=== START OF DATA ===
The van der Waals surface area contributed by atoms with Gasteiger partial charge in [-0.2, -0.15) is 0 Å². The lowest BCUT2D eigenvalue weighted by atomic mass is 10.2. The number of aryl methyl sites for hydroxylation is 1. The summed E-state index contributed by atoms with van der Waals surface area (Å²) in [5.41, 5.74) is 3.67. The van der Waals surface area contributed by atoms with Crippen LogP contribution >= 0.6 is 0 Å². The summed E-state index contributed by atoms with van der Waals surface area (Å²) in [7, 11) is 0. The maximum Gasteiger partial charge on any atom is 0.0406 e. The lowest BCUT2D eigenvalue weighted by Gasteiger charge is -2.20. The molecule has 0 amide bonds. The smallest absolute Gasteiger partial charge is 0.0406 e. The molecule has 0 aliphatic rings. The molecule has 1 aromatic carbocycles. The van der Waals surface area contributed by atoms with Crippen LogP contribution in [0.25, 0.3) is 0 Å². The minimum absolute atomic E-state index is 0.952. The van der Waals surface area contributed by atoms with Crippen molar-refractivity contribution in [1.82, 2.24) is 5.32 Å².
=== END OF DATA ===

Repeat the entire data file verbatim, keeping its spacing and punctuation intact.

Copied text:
The van der Waals surface area contributed by atoms with Gasteiger partial charge in [-0.2, -0.15) is 0 Å². The lowest BCUT2D eigenvalue weighted by atomic mass is 10.2. The number of aryl methyl sites for hydroxylation is 1. The summed E-state index contributed by atoms with van der Waals surface area (Å²) in [5.41, 5.74) is 3.67. The van der Waals surface area contributed by atoms with Crippen LogP contribution >= 0.6 is 0 Å². The summed E-state index contributed by atoms with van der Waals surface area (Å²) in [7, 11) is 0. The maximum Gasteiger partial charge on any atom is 0.0406 e. The lowest BCUT2D eigenvalue weighted by Gasteiger charge is -2.20. The molecule has 0 amide bonds. The smallest absolute Gasteiger partial charge is 0.0406 e. The molecule has 0 aliphatic rings. The molecule has 1 aromatic carbocycles. The van der Waals surface area contributed by atoms with Crippen LogP contribution in [0.25, 0.3) is 0 Å². The minimum absolute atomic E-state index is 0.952. The van der Waals surface area contributed by atoms with Crippen molar-refractivity contribution in [1.82, 2.24) is 5.32 Å².